Ask the Headhunter: The easy question you should ask before agreeing to a job interview

Many people think it's too forward or inappropriate to ask what the salary is — and employers love that.

Nick Corcodilos started headhunting in Silicon Valley in 1979 and has answered over 30,000 questions from the Ask The Headhunter community over the past decade.

In this special Making Sense edition of Ask The Headhunter, Nick shares insider advice and contrarian methods about winning and keeping the right job, on one condition: that you, dear Making Sense reader, send Nick your questions about your personal challenges with job hunting, interviewing, networking, resumes, job boards, or salary negotiations. No guarantees—just a promise to do his best to offer useful advice.


Question: On an almost weekly basis, headhunters ping me about technical jobs they want to fill. Then we get down to the brass tacks, and rarely do any of these corporations want to pay what I know I'm worth for what I bring to the table.

My skill set wasn't developed by being average, and I will not accept anything average. I make my employer lots of money. I impact the bottom line and that will cost you.

It's interesting to watch companies lose money because they employed campers instead of climbers. I'm willing to do the job for those employers, but when I tell them they need to pay me $25k more than they're paying the campers, they squeal. Meanwhile, millions are being lost right in front of their eyes. Go figure.

Why do employers waste my time talking about jobs they don't want to pay appropriate salaries for?

Nick Corcodilos: The unfortunate fact of life is that most people and most employers are tire-kickers. They won't spend what's necessary on the product, service or hire that they want. But they will keep looking, usually until they find a less costly solution — and by that point, they convince themselves it's sufficient. Employers view new hires as an expense, not an investment. An expense costs you. A good investment generates a good return. It seems few employers look for returns — they're just trying to fill jobs with bodies (that don't cost much). Then they wonder why their business is mediocre if not failing.

I think the prudent approach is to have a simple protocol for limiting the time you spend with headhunters without missing a real opportunity. In my opinion, it has to involve an up-front discussion about salary range. (See "Only naive wusses are afraid to bring up money.") Many people think it's too forward or inappropriate to ask what the salary is — and employers love that.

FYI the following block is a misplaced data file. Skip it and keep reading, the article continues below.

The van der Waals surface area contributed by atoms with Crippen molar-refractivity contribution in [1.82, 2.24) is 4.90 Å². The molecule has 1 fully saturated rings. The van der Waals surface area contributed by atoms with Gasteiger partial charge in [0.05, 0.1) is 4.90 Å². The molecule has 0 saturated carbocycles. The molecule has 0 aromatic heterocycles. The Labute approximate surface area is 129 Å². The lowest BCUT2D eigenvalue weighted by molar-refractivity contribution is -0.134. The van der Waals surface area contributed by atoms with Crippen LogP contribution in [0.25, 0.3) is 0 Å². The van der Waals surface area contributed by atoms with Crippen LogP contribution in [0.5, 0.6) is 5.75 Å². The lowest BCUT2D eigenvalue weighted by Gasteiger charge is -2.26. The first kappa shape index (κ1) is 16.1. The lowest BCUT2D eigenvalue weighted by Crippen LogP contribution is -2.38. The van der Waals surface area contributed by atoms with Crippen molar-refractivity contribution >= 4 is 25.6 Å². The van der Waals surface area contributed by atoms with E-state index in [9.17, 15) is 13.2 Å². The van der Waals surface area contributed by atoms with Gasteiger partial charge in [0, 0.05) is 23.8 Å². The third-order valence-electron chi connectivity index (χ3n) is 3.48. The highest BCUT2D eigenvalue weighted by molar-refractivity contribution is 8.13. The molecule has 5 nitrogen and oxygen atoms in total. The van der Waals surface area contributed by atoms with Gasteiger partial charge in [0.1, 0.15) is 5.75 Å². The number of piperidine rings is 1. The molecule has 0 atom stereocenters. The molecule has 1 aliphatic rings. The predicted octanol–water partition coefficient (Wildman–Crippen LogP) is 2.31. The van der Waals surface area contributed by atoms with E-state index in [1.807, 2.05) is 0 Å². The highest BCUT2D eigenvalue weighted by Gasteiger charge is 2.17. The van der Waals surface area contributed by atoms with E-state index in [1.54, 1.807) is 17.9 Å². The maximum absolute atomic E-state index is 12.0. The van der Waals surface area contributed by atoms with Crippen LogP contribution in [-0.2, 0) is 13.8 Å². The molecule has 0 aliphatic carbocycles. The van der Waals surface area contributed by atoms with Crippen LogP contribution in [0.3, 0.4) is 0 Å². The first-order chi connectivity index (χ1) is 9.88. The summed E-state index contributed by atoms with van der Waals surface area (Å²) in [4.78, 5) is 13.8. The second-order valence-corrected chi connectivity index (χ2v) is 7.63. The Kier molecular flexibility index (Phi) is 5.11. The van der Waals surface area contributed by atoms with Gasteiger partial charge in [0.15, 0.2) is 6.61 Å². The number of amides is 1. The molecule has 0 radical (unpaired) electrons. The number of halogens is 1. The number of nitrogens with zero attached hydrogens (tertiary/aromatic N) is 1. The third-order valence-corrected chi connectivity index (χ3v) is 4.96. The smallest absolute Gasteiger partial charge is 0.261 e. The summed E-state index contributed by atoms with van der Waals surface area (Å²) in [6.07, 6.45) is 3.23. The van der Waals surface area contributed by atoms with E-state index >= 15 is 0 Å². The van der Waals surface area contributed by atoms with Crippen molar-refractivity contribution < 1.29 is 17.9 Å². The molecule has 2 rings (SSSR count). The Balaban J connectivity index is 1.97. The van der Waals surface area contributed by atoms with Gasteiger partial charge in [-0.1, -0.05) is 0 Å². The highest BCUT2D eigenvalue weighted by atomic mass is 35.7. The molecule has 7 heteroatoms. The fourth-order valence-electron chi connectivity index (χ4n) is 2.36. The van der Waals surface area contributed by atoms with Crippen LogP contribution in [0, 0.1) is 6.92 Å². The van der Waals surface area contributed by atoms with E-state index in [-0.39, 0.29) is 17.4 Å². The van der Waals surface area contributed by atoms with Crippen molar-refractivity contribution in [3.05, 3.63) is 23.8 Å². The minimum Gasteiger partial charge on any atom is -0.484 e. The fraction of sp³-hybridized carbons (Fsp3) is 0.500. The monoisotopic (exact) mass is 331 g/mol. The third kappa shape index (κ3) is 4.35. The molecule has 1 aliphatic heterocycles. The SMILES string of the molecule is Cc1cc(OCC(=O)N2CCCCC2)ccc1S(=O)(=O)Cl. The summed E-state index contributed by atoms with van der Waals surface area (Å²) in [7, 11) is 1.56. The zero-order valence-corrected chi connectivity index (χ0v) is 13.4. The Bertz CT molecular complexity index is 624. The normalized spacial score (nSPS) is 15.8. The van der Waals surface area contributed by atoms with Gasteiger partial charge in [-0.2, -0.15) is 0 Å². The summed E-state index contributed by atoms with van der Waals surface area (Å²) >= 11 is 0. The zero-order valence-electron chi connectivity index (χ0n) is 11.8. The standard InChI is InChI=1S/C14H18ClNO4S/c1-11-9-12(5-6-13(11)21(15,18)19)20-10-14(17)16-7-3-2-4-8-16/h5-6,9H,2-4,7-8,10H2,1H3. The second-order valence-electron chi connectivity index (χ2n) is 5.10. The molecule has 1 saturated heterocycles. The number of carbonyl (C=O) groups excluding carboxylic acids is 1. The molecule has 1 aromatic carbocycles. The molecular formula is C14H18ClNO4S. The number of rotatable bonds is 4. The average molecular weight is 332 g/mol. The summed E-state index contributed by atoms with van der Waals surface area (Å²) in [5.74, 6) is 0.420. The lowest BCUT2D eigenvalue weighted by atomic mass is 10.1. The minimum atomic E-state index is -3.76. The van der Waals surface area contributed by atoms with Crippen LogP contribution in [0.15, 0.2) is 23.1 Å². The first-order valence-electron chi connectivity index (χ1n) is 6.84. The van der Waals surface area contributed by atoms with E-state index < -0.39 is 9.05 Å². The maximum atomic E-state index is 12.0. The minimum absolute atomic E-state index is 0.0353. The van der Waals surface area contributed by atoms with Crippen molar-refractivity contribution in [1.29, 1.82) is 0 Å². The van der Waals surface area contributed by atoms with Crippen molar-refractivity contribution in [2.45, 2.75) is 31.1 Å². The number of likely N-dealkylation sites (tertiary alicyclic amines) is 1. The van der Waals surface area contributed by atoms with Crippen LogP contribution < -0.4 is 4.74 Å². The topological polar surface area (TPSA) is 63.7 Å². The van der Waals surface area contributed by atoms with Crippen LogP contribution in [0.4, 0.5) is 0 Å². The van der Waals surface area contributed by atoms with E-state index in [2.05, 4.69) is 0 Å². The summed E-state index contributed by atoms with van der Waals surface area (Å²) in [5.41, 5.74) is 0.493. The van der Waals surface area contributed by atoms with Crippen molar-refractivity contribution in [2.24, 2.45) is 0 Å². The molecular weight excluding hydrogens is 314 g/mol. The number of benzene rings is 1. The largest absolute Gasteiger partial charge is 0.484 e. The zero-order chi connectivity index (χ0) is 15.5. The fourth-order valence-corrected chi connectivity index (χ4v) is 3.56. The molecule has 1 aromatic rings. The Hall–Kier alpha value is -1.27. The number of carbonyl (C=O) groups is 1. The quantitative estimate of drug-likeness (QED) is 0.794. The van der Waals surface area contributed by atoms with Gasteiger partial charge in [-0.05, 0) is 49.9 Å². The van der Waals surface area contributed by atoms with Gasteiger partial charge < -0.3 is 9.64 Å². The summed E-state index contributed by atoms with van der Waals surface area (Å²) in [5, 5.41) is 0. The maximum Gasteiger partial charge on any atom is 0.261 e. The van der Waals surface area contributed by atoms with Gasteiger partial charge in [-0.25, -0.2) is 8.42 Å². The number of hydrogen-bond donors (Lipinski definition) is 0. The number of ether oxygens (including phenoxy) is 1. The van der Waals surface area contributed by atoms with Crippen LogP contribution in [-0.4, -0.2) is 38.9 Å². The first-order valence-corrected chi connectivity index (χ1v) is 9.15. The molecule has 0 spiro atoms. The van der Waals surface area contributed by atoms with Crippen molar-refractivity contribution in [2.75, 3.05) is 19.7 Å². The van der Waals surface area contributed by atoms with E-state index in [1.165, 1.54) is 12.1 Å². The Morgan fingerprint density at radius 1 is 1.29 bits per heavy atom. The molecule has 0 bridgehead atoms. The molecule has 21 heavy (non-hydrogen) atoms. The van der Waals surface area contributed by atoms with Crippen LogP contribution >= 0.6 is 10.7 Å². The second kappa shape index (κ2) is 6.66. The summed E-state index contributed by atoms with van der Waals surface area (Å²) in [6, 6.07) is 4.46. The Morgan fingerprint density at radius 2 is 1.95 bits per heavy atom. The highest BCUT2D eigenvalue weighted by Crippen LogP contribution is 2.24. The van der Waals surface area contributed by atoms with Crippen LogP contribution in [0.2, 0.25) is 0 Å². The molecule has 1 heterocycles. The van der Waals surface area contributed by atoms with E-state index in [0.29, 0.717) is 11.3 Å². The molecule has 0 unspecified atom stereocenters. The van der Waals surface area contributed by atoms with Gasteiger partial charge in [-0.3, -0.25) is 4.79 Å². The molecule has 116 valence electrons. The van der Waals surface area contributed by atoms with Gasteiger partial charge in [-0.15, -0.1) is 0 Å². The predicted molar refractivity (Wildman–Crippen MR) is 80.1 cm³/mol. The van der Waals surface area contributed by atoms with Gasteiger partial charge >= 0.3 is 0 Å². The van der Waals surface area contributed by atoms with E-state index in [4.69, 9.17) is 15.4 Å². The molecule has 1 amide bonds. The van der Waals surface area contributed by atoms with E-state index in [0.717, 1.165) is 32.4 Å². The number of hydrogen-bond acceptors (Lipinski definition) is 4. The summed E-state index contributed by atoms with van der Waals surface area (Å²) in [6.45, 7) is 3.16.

It's the old foot-in-the-door sales approach. The more time and effort employers can get you to spend talking to them, the more chance you'll compromise on the money later on, to justify all the time you spent.

I say bunk to that. We all know money is the first bridge, so cross it immediately. Don't let it seem complicated. In "Fearless Job Hunting, Book 7: Win The Salary Games (long before you negotiate an offer)," there's a chapter titled "The Pool-Man Strategy: How to ask for more money," pp. 13-15, that offers the best, simplest, most effective tip for this situation.

When the headhunter or employer tells you about a job and asks if you're interested, be ready with the perfect response.

How to say it:

"Sure, what's the pay like?"

Yes, that's all it takes. An off-handed, casual, natural, obvious question. Would you take a nice-looking bottle of wine to the checkout counter at a liquor store if it doesn't have a price tag on it? Of course not. So, why would you agree to spend hours talking about a job whose salary range you don't know? You'll just have to put that job back on the shelf, after you've wasted precious time and energy interviewing for it.

When an employer declines to disclose the salary range for a job, it's time to end the discussion. A good employer will share the information readily, because it wants only suitable candidates, and because it wants to show you it's worth your time to meet and talk. Don't be afraid to ask the salary before you agree to interview.

Dear Readers: Have you interviewed for a job only to find the salary is unacceptably low? Do you interview for jobs without knowing what the salary range is? How do you handle situations where a recruiter refuses to tell you what the salary is for a job?


Nick Corcodilos invites Making Sense readers to subscribe to his free weekly Ask The Headhunter© Newsletter. His in-depth "how to" PDF books are available on his website: "How to Work With Headhunters…and how to make headhunters work for you," "How Can I Change Careers?", "Keep Your Salary Under Wraps" and "Fearless Job Hunting."

Send your questions to Nick, and join him for discussion every week here on Making Sense. Thanks for participating!

Copyright © 2015 Nick Corcodilos. All rights reserved in all media. Ask the Headhunter® is a registered trademark.

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